The Turkish lira recovered from its record low in Tuesday morning trading, strengthening around 6 percent against the dollar after Turkey's central bank pledged to provide liquidity.
The beleaguered currency has lost 28 percent of its value against the greenback since August and more than 40 percent this year amid investor fears over central bank policy and escalating disputes with the United States.
Monday saw the lira hit a record low of 7.2362 to the dollar, down nearly 10 percent in one day. It was trading at around 6.5300 on Tuesday 11:50 a.m. Istanbul time (4:50 a.m. ET). Turkey's BIST 100 Index was up 1.4 percent.
The central bank of Turkey has suggested a first step toward tightening monetary policy via an interest rate corridor, rather than the benchmark rate, and its reserve requirement moves will free up 10 billion lira ($6 billion) and $3 billion of gold liquidity in the financial system, the bank said.
The bounce back may stem from "relief that the [bank] got through yesterday without resort to capital controls, or some more extreme scenario," said Timothy Ash, senior emerging markets strategist at Bluebay Asset Management, who added that there was so far no run on Turkey's banks. "And the central bank finally came to the table with some behind the scenes tightening."
Turkey's markets were rocked the previous week as President Donald Trump announced sanctions on Ankara over its continued detention of American pastor Andrew Brunson, who is held on charges of espionage and involvement in Turkey's failed 2016 coup. Brunson and the U.S. government deny the charges.
As the lira fell on the sanctions news, Turkish President Recep Erdogan urged his countrymen to buy lira as part of a "national struggle" and claimed the U.S. was waging "economic warfare" on its NATO ally.
But Turkey's problems were a long time in the making, with the lira severely weakened long before Washington ever issued sanctions warnings. Erdogan has openly advocated against his central bank raising interest rates despite an overheating economy with more than 15 percent inflation and a widening current account deficit.
Investors have not been reassured over the central bank's independence as it continues to avoid hiking rates, particularly on the back of Erdogan's new and more powerful executive presidency, won in a snap election last June.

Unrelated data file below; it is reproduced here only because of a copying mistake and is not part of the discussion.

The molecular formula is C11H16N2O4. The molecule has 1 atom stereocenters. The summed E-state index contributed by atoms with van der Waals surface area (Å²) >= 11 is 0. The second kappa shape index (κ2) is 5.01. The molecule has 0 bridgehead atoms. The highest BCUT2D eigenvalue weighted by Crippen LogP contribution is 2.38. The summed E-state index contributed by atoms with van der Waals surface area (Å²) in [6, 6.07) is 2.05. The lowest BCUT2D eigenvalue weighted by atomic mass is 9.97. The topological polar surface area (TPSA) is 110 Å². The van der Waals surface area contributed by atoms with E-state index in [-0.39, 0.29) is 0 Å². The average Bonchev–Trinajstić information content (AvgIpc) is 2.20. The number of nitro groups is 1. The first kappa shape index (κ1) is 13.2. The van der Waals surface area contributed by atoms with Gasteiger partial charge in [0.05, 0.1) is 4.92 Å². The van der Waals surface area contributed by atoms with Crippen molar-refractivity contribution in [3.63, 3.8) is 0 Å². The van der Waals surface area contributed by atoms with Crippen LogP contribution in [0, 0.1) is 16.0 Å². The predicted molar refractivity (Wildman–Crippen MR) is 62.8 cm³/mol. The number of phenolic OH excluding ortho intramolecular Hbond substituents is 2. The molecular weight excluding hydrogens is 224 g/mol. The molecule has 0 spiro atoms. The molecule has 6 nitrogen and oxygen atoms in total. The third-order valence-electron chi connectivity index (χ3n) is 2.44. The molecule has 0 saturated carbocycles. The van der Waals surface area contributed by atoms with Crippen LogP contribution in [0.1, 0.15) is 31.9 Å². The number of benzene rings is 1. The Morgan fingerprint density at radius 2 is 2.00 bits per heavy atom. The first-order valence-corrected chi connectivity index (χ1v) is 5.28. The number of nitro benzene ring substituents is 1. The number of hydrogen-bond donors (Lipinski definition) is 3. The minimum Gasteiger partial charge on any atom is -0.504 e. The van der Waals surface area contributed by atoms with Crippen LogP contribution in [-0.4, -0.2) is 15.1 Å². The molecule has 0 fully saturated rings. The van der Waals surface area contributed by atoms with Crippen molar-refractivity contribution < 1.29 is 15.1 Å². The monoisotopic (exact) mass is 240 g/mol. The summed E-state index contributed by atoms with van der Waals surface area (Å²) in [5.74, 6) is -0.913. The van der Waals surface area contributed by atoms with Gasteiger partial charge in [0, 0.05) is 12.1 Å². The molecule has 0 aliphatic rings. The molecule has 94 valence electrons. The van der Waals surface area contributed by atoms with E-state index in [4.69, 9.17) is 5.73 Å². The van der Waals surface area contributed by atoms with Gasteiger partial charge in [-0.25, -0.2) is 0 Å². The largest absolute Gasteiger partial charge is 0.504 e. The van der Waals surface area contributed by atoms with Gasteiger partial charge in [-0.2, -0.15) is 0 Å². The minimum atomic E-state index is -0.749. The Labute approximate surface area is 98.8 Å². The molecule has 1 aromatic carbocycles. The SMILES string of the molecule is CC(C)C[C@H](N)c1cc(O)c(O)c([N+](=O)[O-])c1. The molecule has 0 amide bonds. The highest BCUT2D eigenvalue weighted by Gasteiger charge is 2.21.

"As quickly as the issues escalated in the last four to five weeks, a solution could be found, (through) assurances from the central bank on what they're doing," said Tomas Kinmoth, fixed income strategist at ABN Amro, speaking on CNBC's "Squawk Box Europe" on Tuesday. "It's in the Turkish government's hands to show how the central bank can be independent."
The lira's drop has hit several European banks with high exposure to Turkey, as the weakening lira makes it significantly harder for Turkish corporates to repay their foreign currency-denominated debt. Turkish corporate debt to gross domestic product (GDP) is 70 percent, with foreign currency debt at 35 percent.
The selloff also hit emerging markets more broadly, sparking fears of contagion, as the South African rand and Indian rupee saw sharp drops along with all of their emerging counterparts. The MSCI Emerging Markets Index on Monday hit its lowest point since early 2016, erasing a July rebound in stocks. Turkey has the highest current account deficit among emerging markets.
Despite Tuesday's sharp recovery, Turkey's current problems are too deeply-rooted to allow for a more sustained recovery, according to Nick Brooks, head of economic and investment research at Intermediate Capital Group.
"It's likely to get worse before it gets better," Brooks told CNBC. "Erdogan does not want to raise interest rates… We're now in that awful vicious spiral environment where until rates are increased, the lira will remain under pressure, and if the lira remains under pressure there are valid concerns over corporate solvency and banking crisis."
It may seem contrary to call for raising interest rates to save the corporates. But raising them substantially in the short term and stabilizing the lira would save many corporates that have substantial foreign debt, Brooks said.
"If the lira continues to fall, a lot of that debt is not going to be repaid, and that will feed through the banking system, and we continue with that vicious spiral."